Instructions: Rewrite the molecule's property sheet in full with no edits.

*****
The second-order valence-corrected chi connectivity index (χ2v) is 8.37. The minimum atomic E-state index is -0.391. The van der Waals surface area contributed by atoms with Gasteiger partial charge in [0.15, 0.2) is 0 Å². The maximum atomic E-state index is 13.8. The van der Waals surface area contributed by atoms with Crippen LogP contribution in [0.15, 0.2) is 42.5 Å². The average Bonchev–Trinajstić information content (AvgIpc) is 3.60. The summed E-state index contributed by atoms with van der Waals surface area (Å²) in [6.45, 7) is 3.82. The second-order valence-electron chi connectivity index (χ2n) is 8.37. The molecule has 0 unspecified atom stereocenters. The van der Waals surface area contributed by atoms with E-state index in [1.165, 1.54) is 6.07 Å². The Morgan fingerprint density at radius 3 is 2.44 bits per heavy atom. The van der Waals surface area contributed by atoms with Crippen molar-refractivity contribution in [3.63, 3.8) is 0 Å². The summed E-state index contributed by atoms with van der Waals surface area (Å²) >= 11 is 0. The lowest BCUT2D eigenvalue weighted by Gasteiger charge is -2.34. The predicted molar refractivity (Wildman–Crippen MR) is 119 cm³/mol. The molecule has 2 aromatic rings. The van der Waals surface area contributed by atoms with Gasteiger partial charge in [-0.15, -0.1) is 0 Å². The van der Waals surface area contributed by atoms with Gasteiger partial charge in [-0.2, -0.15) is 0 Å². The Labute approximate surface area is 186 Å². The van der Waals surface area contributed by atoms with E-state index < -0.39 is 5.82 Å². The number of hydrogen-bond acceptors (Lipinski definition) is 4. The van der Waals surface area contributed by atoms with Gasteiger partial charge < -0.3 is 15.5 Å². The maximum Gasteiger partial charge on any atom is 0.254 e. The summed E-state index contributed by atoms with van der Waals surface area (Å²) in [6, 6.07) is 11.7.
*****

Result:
The second-order valence-corrected chi connectivity index (χ2v) is 8.37. The minimum atomic E-state index is -0.391. The van der Waals surface area contributed by atoms with Gasteiger partial charge in [0.15, 0.2) is 0 Å². The maximum atomic E-state index is 13.8. The van der Waals surface area contributed by atoms with Crippen LogP contribution in [0.15, 0.2) is 42.5 Å². The average Bonchev–Trinajstić information content (AvgIpc) is 3.60. The summed E-state index contributed by atoms with van der Waals surface area (Å²) in [6.45, 7) is 3.82. The second-order valence-electron chi connectivity index (χ2n) is 8.37. The molecule has 0 unspecified atom stereocenters. The van der Waals surface area contributed by atoms with E-state index in [1.165, 1.54) is 6.07 Å². The Morgan fingerprint density at radius 3 is 2.44 bits per heavy atom. The van der Waals surface area contributed by atoms with Crippen molar-refractivity contribution in [3.63, 3.8) is 0 Å². The summed E-state index contributed by atoms with van der Waals surface area (Å²) >= 11 is 0. The lowest BCUT2D eigenvalue weighted by Gasteiger charge is -2.34. The predicted molar refractivity (Wildman–Crippen MR) is 119 cm³/mol. The molecule has 2 aromatic rings. The van der Waals surface area contributed by atoms with Gasteiger partial charge in [-0.15, -0.1) is 0 Å². The van der Waals surface area contributed by atoms with Gasteiger partial charge in [-0.2, -0.15) is 0 Å². The Labute approximate surface area is 186 Å². The van der Waals surface area contributed by atoms with E-state index < -0.39 is 5.82 Å². The number of hydrogen-bond acceptors (Lipinski definition) is 4. The van der Waals surface area contributed by atoms with Gasteiger partial charge < -0.3 is 15.5 Å². The maximum Gasteiger partial charge on any atom is 0.254 e. The summed E-state index contributed by atoms with van der Waals surface area (Å²) in [6, 6.07) is 11.7.